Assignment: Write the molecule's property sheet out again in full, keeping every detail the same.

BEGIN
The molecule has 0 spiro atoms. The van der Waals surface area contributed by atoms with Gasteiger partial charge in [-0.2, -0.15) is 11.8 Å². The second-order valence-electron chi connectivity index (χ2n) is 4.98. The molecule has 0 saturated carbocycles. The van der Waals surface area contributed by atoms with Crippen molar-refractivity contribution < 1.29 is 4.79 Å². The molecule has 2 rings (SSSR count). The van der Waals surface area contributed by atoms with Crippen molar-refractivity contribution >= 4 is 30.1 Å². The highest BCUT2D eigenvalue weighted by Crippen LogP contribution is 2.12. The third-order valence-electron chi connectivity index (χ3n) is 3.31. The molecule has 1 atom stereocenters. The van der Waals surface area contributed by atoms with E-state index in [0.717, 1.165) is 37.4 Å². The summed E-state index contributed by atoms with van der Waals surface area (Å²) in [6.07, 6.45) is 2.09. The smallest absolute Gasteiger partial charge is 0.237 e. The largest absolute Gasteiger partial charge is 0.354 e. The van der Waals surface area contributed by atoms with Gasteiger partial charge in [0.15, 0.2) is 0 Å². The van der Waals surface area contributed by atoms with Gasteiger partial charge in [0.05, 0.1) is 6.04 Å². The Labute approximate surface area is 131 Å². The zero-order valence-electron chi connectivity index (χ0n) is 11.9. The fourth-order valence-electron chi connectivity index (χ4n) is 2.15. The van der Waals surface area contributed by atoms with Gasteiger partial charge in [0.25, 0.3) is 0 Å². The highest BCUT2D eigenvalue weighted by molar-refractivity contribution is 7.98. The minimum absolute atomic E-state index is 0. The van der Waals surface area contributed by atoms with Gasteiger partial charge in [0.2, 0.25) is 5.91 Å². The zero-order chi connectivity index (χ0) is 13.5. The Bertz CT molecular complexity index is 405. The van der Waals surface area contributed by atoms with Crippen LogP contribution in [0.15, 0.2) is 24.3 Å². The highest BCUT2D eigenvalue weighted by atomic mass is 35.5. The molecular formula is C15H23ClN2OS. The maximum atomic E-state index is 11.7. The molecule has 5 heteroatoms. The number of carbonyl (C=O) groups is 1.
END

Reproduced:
The molecule has 0 spiro atoms. The van der Waals surface area contributed by atoms with Gasteiger partial charge in [-0.2, -0.15) is 11.8 Å². The second-order valence-electron chi connectivity index (χ2n) is 4.98. The molecule has 0 saturated carbocycles. The van der Waals surface area contributed by atoms with Crippen molar-refractivity contribution < 1.29 is 4.79 Å². The molecule has 2 rings (SSSR count). The van der Waals surface area contributed by atoms with Crippen molar-refractivity contribution >= 4 is 30.1 Å². The highest BCUT2D eigenvalue weighted by Crippen LogP contribution is 2.12. The third-order valence-electron chi connectivity index (χ3n) is 3.31. The molecule has 1 atom stereocenters. The van der Waals surface area contributed by atoms with E-state index in [0.717, 1.165) is 37.4 Å². The summed E-state index contributed by atoms with van der Waals surface area (Å²) in [6.07, 6.45) is 2.09. The smallest absolute Gasteiger partial charge is 0.237 e. The largest absolute Gasteiger partial charge is 0.354 e. The van der Waals surface area contributed by atoms with Gasteiger partial charge in [0.15, 0.2) is 0 Å². The van der Waals surface area contributed by atoms with Gasteiger partial charge in [0.05, 0.1) is 6.04 Å². The Labute approximate surface area is 131 Å². The zero-order valence-electron chi connectivity index (χ0n) is 11.9. The fourth-order valence-electron chi connectivity index (χ4n) is 2.15. The van der Waals surface area contributed by atoms with Gasteiger partial charge in [0.25, 0.3) is 0 Å². The highest BCUT2D eigenvalue weighted by molar-refractivity contribution is 7.98. The minimum absolute atomic E-state index is 0. The van der Waals surface area contributed by atoms with Gasteiger partial charge in [0.2, 0.25) is 5.91 Å². The zero-order chi connectivity index (χ0) is 13.5. The Bertz CT molecular complexity index is 405. The van der Waals surface area contributed by atoms with Crippen LogP contribution in [0.15, 0.2) is 24.3 Å². The highest BCUT2D eigenvalue weighted by atomic mass is 35.5. The molecular formula is C15H23ClN2OS. The maximum atomic E-state index is 11.7. The molecule has 5 heteroatoms. The number of carbonyl (C=O) groups is 1.